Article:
Detroit, Mich. — Fresh off a State of the State address in which she said she would review (read “kill”) seven Michigan coal plants under consideration while transitioning to an economy powered by wind, Democratic governor Jennifer Granholm visited the Detroit News Wednesday morning to expound on her energy vision.
In answer after answer, she was the picture of the energy cluelessness that is the hallmark of “change” that has come to American politics.
“Wind power is the cheapest form of energy,” Granholm repeatedly insisted of a technology that no utility will consider without massive public subsidies or without a government RPS mandate to build. Up is down. Black is white. The sky is green.
Though she has traveled to Scandinavia and heralded its countries’ progressive wind mandates, she claimed ignorance of Denmark’s failed experiment to replace the country’s coal power with wind–a boondoggle that has left Denmark with the highest electric rates in Europe and thousands of windmills that are too erratic to reliably contribute to the country’s electricity grid.
Though the governor denied that her surrender to Green Lobby demands to hold up coal-plant licensing was an effort to snuff coal in the state, she reiterated her plan to end Michigan’s “dependence” on coal in favor of conservation and renewables.
She cited the “Obama Administration’s clear commitment to a cap-and-trade system” as reason not to go forward on coal power, arguing that they were far too risky to fund at this point. Her position was curiously passive for the governor of the ninth biggest goods-producing state in the Union–a state that should be lobbying for cheap power, not allying with its enemies.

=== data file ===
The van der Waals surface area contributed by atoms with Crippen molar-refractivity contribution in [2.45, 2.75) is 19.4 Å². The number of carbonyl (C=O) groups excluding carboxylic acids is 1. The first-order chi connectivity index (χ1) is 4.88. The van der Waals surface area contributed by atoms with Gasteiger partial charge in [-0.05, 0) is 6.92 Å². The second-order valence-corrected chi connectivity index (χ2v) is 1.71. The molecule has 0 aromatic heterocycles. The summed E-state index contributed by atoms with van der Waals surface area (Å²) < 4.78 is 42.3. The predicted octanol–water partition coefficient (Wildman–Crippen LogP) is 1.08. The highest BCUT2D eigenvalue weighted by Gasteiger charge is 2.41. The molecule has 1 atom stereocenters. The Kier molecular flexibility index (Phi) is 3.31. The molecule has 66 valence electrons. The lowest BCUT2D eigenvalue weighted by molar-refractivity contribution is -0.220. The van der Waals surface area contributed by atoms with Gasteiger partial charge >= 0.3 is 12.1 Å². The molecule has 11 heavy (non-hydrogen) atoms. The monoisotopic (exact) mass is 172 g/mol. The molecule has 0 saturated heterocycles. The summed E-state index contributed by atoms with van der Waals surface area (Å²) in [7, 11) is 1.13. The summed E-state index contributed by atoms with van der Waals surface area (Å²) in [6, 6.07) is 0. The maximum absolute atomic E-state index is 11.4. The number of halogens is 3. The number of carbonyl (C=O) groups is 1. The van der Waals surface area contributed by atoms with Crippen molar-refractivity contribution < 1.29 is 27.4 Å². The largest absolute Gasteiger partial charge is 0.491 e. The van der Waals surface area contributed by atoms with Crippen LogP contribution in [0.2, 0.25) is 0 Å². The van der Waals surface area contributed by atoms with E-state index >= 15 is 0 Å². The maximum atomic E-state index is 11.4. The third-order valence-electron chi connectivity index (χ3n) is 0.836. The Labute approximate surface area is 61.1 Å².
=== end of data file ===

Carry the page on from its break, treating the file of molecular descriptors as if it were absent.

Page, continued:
She did allow that she was open to carbon-sequestration technologies even though building “clean coal” plants is cost-prohibitive. The word “nuclear” never crossed her lips–neither during the interview nor during her Tuesday night State of the State address. Meanwhile, Granholm patted herself on the back for Michigan’s new tax credits subsidizing the development of battery-powered cars that she–as seen in her crystal ball?–says is the future of automobilty. But can Michigan meet future industrial demand and future plug-in transportation demand with wind power?
On green mandates, public infrastructure spending, and labor issues, Obama-econ-advisor Granholm’s Michigan has been a harbinger of things to come from the new Washington administration. Be very afraid.